Notes on Black Ice Field Notes


It’s hard to know where to to begin with Field Notes’ 33rd quarterly edition (winter, 2016). In a snapshot, it’s the typical 3.5″ x 5.5″ pocket-notebook with 48 pages of 70#, line-ruled paper. But with this notebook, which Field Notes has named the “Black Ice” edition, there’s actually a lot more going.

This notebook has a hefty 100# cover stock that is stamped with a dull, reflective foil. The cover shows cracks and scratches with wear, but somehow never seems to leave smudges or finger-prints. It ostensibly represents the shiny, gray coloring of a thin layer of ice on asphalt. It’s a clever design, though not one that’s easy to photograph.

Oddly, there’s also a lot of orange with this edition – the orange spine,  the glossy inside-cover section, and the ruling that lines the header section on each page – which is perhaps an ode to the Field Notes creator, Aaron Draplin. Not that I’ve got nothing against orange, but I don’t see how it makes much sense with the “Black Ice” theme. A dark gray would have worked better, in my opinion.


The most unique feature of the Black Ice edition, however, is the use of PUR binding, a first for Field Notes. Instead of stapling the pages together, each leaf of paper is glued into the book, and the spine is then covered by an orange, rubbery hinge. The obvious advantage to PUR-binding is that it creates a much tougher spine for the notebook, though it also adds some bulk and prevents pages from easily laying open. As someone who typically keeps these notebooks in a back pocket, the extra bulk isn’t ideal, though I wouldn’t describe it as particularly cumbersome either.

Overall, anyone who uses Field Notes is likely to enjoy the Black Ice edition, though it doesn’t personally rank among my favorites. The bulkiness of the PUR binding can be a little annoying, and I’m not in love with the use of orange. On the other hand, the reflective covers look good, the pages are hefty, and it’s a durable little book. No doubt this edition will find a lot of fans, but I wouldn’t be surprised by the fact that it also has a few detractors.


Additional Notes

  • Of the 30 “Practical Applications” listed in the notebooks’ inside-back cover, my favorites are the following: “02. Curling Rosters”; “24. Plunges Polar-Beared”; and “27. Bells on Bob Tails Rung”
  • With the Field Notes quarterly subscription, this edition came with a couple pieces of wrapping paper and gift labels. It was a smart assumption by Field Notes that these notebooks, released prior to Christmas, would be gifted. Though, I used the wrapping paper I received to wrap other gifts.
  • Check out some other good Black Ice reviews at Fountain Pen Follies, Lead Fast, and Nerd Gazette.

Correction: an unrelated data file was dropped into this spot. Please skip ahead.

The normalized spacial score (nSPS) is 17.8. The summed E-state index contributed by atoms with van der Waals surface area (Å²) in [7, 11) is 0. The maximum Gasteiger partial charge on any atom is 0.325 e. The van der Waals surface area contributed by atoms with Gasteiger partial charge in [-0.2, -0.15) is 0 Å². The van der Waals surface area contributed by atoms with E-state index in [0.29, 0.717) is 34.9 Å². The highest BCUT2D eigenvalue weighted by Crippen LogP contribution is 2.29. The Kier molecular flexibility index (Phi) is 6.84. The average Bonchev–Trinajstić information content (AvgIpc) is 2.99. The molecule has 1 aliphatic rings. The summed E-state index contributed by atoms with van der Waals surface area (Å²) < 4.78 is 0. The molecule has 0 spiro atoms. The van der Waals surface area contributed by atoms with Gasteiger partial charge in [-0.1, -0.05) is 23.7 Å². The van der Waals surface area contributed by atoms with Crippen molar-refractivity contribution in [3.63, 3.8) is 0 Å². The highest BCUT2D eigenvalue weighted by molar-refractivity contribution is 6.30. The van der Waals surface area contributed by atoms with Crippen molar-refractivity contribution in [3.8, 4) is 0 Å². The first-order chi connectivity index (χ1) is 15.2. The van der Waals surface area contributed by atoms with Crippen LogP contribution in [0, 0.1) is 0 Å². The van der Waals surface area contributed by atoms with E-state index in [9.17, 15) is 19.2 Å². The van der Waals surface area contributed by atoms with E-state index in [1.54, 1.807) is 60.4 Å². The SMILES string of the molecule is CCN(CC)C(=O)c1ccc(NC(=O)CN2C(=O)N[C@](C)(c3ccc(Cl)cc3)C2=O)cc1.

Review: uni-ball Vision Elite, Rollerball, 0.8mm


At 2 to 3 dollars apiece, the uni-ball Vision Elite is a pen that’s positioned at the top-end of the inexpensive, plastic market. It’s the sort of pen you’d expect to be handed at a car dealership just before signing a lease agreement. It contains a dark ink, has a sturdy clip, and features a thick, robust barrel. However, the most impressive thing about the Vision Elite is its ink – advertised as “super ink” – that barely smudges or smears at all.

On the other hand, the ink doesn’t flow all that consistently, and this 0.8mm tip provides a much bolder line than I expected (although, uni-ball does make finer-tipped versions, at 0.5mm and 0.7mm). Additionally, I should mention that I had problems with the cap, which would constantly pop off whenever I tried posting it to the end of the barrel. Though, these “designer series” versions of the Vision Elite, which differ only in aesthetics, do look pretty snazzy.


If you’re looking for a fairly inexpensive, low-smear rollerball pen, then the Vision Elite is a good choice. If you can tolerate some smear, then I’d recommend checking out the Pilot Precise instead. Or if you’re okay with a gel pen, then the uni-ball Signo 207 contains similar low-smear ink as this pen. But overall, the Vision Elite is a decent, smooth and comfortable pen, even though it wouldn’t be my first choice.


Extra Links

  • Art Supply Critic has a review that features the red and blue versions of the Vision Elite. He mentions some bleed through issues, which will definitely happen on thinner paper.
  • Here’s a very positive review at The Clicky Post. It’s mentioned here that refills for the Vision Elite can be purchased separately, though you’ll spend about the same amount of money if you just decide to buy a new pen.
  • And, of course, this was reviewed by The Pen Addict. It’s mentioned here (and in the pen’s advertising) that the Vision Elite is airplane safe. Though, honestly, I’ve never had a problem with pens exploding on airplanes. So I’m not sure that this is a unique feature.